This series is concerned with the history of South Asia. It includes a range of different approaches and publishes both single authored monographs and edited volumes.
India and World War I A Centennial Assessment
Citizenship, Community and Democracy in India From Bombay to Maharashtra, c. 1930 - 1960
Class Conflict and Modernization in India The Raj and the Calcutta Waterfront (1860-1910)
Environment and Pollution in Colonial India Sewerage Technologies along the Sacred Ganges
A History of State and Religion in India
By Roger D. Long, Ian Talbot
February 12, 2018
World War I directly and indirectly caused events and social and political trends which defined the history of the world for the rest of the century, including the Russian Revolution and the rise of communism to the Great Crash of 1929 which lead to the Great Depression and the rise of Hitler and ...
By Oliver Godsmark
February 07, 2018
On 1 May 1960, Bombay Province was bifurcated into the two new provinces of Gujarat and Maharashtra, amidst scenes of great public fanfare and acclaim. This decision marked the culmination of a lengthy campaign for the creation of Samyukta (‘united’) Maharashtra in western India, which had first ...
By Anjali Gera Roy
October 19, 2017
In the Punjab, Pakistan, a culture of migration and mobility already emerged in the nineteenth century. Imperial policies produced a category of hypermobile Sikhs, who left their villages in Punjab to seek their fortunes in South East Asia, Australia, America and Canada. The practices of the ...
By William F. Kuracina
September 28, 2017
The historical assessments of Left unity in 1930s India misrepresent activities designed to achieve unity. The common treatment of the relationship between Indian socialists and communists emphasizes disunity and the inability to find common ground. Scholarly discussions about unity in fact ...
By Aniruddha Bose
September 07, 2017
In the days of the British Raj Calcutta was a great port city. Thousands of men, women, and children worked there, loading and unloading valuable cargoes that sustained the regional economy, and contributed significantly to world trade. In the second half of the nineteenth century, in response to a...
By Waltraud Ernst, Biswamoy Pati, T.V. Sekher
June 30, 2017
Since the 1980s there has been a continual engagement with the history and the place of western medicine in colonial settings and non-western societies. In relation to South Asia, research on the role of medicine has focussed primarily on regions under direct British administration. This book looks...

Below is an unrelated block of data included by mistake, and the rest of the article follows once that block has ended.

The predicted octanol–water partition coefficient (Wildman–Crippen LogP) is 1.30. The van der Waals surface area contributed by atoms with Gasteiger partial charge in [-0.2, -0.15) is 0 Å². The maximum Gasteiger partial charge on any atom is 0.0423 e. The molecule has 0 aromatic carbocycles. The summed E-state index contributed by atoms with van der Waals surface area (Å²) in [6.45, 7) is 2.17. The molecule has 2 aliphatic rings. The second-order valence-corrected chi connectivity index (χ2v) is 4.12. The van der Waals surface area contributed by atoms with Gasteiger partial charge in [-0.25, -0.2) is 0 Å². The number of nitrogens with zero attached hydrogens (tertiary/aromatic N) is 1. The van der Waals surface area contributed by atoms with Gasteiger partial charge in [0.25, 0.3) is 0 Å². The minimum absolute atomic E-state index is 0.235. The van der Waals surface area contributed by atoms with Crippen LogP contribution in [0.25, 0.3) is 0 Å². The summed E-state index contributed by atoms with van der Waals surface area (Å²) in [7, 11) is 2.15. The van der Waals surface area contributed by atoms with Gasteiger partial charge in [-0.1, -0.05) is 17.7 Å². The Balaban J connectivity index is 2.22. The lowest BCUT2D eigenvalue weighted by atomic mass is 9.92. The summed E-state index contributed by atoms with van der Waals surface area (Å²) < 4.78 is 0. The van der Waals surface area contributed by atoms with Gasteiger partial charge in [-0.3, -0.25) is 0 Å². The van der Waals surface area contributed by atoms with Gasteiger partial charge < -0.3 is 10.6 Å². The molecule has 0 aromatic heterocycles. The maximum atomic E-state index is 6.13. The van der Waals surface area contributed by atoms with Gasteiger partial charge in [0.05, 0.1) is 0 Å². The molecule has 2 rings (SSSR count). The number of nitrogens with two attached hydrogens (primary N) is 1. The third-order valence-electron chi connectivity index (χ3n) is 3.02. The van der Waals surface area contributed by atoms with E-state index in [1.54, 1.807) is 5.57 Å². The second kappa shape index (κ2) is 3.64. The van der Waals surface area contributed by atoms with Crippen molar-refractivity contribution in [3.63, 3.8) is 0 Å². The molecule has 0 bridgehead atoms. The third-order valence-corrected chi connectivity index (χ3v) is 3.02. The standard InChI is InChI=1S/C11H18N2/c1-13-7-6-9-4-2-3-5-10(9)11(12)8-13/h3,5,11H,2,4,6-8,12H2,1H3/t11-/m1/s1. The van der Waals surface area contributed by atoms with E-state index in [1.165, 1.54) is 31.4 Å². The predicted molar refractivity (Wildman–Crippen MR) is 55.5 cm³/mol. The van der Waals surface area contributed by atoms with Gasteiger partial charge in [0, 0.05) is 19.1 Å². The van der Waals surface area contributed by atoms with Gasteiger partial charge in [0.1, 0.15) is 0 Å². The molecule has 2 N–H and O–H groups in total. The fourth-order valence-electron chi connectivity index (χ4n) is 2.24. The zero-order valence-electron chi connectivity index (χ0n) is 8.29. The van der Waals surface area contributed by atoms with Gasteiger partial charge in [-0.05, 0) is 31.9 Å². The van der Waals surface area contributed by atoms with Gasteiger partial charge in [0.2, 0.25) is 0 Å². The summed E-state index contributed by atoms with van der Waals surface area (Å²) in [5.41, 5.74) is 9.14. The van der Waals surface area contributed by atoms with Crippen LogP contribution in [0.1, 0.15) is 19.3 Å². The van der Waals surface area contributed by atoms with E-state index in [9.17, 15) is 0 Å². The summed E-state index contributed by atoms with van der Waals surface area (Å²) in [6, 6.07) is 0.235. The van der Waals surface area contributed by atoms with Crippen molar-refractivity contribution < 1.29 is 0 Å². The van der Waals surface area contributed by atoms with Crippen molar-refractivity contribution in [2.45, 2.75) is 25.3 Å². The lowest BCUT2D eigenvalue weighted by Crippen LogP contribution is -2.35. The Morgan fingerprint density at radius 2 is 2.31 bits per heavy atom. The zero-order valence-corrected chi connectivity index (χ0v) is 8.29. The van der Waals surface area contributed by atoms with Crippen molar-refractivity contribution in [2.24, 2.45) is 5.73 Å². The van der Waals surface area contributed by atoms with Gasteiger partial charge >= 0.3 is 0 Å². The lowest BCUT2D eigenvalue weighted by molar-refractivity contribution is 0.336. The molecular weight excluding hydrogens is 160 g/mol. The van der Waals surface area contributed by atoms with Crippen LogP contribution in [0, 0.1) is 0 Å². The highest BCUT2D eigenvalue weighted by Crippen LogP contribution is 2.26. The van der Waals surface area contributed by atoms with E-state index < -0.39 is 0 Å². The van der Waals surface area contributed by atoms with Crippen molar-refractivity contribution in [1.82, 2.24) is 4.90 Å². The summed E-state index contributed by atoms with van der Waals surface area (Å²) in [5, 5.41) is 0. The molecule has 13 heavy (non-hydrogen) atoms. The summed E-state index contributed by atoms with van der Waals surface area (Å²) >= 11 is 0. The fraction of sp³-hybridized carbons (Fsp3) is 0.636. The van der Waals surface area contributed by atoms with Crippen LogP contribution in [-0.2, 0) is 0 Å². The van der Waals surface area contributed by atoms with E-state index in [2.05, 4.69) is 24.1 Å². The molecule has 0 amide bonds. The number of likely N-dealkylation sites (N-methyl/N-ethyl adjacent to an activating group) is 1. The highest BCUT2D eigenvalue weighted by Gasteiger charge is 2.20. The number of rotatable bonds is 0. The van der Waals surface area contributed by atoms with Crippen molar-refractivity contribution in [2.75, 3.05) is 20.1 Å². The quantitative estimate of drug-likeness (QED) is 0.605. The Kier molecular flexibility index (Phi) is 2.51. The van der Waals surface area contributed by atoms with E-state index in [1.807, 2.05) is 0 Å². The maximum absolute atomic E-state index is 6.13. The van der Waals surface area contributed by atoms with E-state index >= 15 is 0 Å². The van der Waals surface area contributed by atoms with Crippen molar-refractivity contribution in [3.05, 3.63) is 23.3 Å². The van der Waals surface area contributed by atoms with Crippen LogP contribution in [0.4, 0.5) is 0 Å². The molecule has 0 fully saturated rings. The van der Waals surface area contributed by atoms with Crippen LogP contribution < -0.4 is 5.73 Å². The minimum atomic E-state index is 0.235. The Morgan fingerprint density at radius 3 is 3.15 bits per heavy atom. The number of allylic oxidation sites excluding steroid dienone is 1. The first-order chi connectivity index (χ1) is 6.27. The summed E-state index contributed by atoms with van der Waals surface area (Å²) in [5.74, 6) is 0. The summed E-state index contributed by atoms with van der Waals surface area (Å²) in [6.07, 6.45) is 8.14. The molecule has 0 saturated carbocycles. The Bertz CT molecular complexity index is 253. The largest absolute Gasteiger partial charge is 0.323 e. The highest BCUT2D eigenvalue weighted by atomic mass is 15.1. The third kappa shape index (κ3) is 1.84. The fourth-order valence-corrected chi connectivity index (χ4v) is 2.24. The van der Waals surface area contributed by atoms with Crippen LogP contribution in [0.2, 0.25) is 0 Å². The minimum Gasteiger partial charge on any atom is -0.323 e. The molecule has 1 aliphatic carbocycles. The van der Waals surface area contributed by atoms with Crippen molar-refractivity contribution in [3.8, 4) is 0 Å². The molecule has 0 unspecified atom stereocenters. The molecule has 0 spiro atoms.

By Babli Sinha
June 16, 2017
Through the lens of cinema, this book explores the ways in which the United States, Britain and India impacted each other politically, culturally and ideologically. It argues that American films of the 1920s posited alternative notions of whiteness and the West to that of Britain, which stood for ...
By Prabhu Bapu
May 31, 2017
Hindu nationalism has emerged as a political ideology represented by the Hindu Mahasabha. This book explores the campaign for Hindu unity and organisation in the context of the Hindu-Muslim conflict in colonial north India in the early twentieth century. It argues that India's partition ...
By Rakesh Ankit
June 27, 2016
This book presents a study of the international dimensions of the Kashmir dispute between India and Pakistan from before its outbreak in October 1947 until the Tashkent Summit in January 1966. By focusing on Kashmir’s under-researched transnational dimensions, it represents a different approach to ...
By Janine Wilhelm
April 28, 2016
India is facing a river pollution crisis today. The origins of this crisis are commonly traced back to post-Independence economic development and urbanisation. This book, in contrast, shows that some important early roots of India’s river pollution problem, and in particular the pollution of the ...
By Mallarika Sinha Roy
May 21, 2015
The Naxalbari movement marks a significant moment in the postcolonial history of India. Beginning as an armed peasant uprising in 1967 under the leadership of radical communists, the movement was inspired by the Marxist-Leninist theory of revolution and involved a significant section of the ...
By Ian Copland, Ian Mabbett, Asim Roy, Kate Brittlebank, Adam Bowles
September 11, 2014
Offering the first long-duration analysis of the relationship between the state and religion in South Asia, this book looks at the nature and origins of Indian secularism. It interrogates the proposition that communalism in India is wholly a product of colonial policy and modernisation, questions ...